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Blog > 2017 > 05 > 30 > Thoughts on mongoose data moving

Thoughts on mongoose data moving

Posted by Aidan Weatherill on Tue 30th May 2017

I am currently working on a new database structure for data from the Mongoose Project (blog post to follow). Dave and I recently had a discussion about how best to get new data from the Mongoose in Uganda to the researchers here in the UK.

The current solution is an sqlite database that is created in the Raspberry pi and e-mailed from Uganda. This is suboptimal for a couple of reasons. It requires the manual step of sending an e-mail, meaning the data maybe months out of date. Also, there is no one 'truth' data source. Multiple copies can be worked on by multiple people and reconciling the changes is additional work and risks data loss.

The field site recently got mobile internet coverage, and data plans are inexpensive, meaning that we can have a real-time data connection and avoid these problems.

Things we don't know about

  • exact way of setting up the network on their side so the ad hoc network connects the tablets, whilst an internet connection can be used to send data out to us. (update: We have prototyped this with a new pi v3 and it seems doable)
  • simple way of adding to a queue from within scheme code.
  • how to get non-tablet captured data into the system.

Things we would like

  • get rid of the pi, and send data straight from the tablets to us in the UK.
  • be able to update software without hassles (Android app update is simple, maybe Pi updates are harder - currently this means an SD card swap on the Pi).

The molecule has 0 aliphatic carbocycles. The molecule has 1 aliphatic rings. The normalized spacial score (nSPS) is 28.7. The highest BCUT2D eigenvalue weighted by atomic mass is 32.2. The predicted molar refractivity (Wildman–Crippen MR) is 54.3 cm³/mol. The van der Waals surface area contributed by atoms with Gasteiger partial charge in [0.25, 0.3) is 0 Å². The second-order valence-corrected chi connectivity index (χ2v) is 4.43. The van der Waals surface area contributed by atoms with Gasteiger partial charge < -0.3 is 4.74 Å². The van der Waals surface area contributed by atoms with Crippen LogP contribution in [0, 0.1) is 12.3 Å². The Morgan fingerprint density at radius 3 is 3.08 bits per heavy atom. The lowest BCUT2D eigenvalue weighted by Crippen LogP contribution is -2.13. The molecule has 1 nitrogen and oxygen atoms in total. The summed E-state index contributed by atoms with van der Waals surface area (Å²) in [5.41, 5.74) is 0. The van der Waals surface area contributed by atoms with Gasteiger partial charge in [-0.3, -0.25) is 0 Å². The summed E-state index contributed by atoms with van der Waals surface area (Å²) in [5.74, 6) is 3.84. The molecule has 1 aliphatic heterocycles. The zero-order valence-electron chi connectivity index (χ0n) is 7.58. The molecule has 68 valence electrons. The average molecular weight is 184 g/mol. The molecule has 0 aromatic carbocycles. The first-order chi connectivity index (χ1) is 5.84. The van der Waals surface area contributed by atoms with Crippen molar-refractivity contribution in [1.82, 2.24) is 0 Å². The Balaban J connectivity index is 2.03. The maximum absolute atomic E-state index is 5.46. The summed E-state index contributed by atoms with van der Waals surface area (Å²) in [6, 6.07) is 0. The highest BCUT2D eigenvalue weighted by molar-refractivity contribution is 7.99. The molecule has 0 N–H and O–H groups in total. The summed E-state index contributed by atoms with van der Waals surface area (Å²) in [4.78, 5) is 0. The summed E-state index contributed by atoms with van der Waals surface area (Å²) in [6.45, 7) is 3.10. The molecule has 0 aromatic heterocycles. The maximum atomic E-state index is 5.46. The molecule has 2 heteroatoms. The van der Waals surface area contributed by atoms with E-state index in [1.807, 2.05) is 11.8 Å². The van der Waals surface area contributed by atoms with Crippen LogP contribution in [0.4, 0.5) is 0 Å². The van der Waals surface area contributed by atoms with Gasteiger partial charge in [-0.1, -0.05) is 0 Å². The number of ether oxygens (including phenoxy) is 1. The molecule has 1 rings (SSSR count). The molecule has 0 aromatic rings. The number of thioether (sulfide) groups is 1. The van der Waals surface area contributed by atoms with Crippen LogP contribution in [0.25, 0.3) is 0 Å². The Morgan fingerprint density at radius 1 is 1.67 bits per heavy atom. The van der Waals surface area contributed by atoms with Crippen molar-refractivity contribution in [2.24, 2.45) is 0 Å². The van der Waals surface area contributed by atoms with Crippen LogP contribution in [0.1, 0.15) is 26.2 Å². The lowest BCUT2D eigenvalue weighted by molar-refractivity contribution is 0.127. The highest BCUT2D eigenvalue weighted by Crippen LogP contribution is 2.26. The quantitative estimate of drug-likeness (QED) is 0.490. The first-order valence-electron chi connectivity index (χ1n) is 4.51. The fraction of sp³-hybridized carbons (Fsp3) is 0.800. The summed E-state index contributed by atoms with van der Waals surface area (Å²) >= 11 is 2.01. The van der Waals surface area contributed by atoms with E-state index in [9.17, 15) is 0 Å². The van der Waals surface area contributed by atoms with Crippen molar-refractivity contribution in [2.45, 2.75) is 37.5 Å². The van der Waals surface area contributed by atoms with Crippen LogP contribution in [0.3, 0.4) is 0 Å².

• all data for the new database to be processed through the tablets.
  • remove distinction between event types.

Option A

Post events onto the queue at the same point they are written to the sqlite database on the Pi. The events are published onto a rabbitmq queue.

A service running here (or on cloud) gathers the events and writes them to a database (possibly sqlite format in the short term, then postgres later)

All updates are sent with unique identifiers and duplicates are discarded by the service our side.

pros

  1. limits changes
  2. simple architecture

cons

  1. requires the Pi to exist
  2. networking complexity
  3. cannot update Pi software from here (or can we!?)

Option B

One tablet is given the option to upload data. This 'blessed' tablet connects to us (or the cloud) and sends new data to us. Simplest is an upload of the sqlite database in its entirety, or re-creating the events stream and publishing that to a queue.

pros

  1. similar to existing solution (sqlite db is currently e-mailed rather than auto uploaded)
  2. maybe allows events to be sent in a different format, more applicable to the new database schema
  3. similar to existing scheme, so maybe liked by some researchers
  4. can update tablet software easily

cons

  1. not so automatic - may require user to hit send. This adds complexity and potential for misunderstanding.
  2. what if multiple tablets become 'blessed' or the 'blessed' one breaks down. User education required.
  3. unsure of how to get things on the queue (maybe Java?)
  4. unsure if rabbitmq can exist on an android tablet. If not some other system may be required?

Option C

Install software on their pc to do the queue and send data to us.

pros

  1. easy to write new software (assuming windows machine)
  2. know we can run queues on desktops

cons

  1. we know nothing about the machine
  2. unable to manage it to our liking. cannot remotely update software.
  3. may interfere with their use of the computer

Option D

Each tablet connects to the wireless network in Uganda that has internet access. They all send their data to each other, and to a remote node.

pros

  1. removes Pi and is nice

cons

  1. complex (what if all tablets in Uganda break...)
  2. needs quite a bit of thinking about async processes to ensure every tablet is updated, and no data is lost.
  3. unsure about queues on tablets
  4. unsure about multiple connections out to internet. how do we ensure not too much data traffic, and that data is not overwritten.

 

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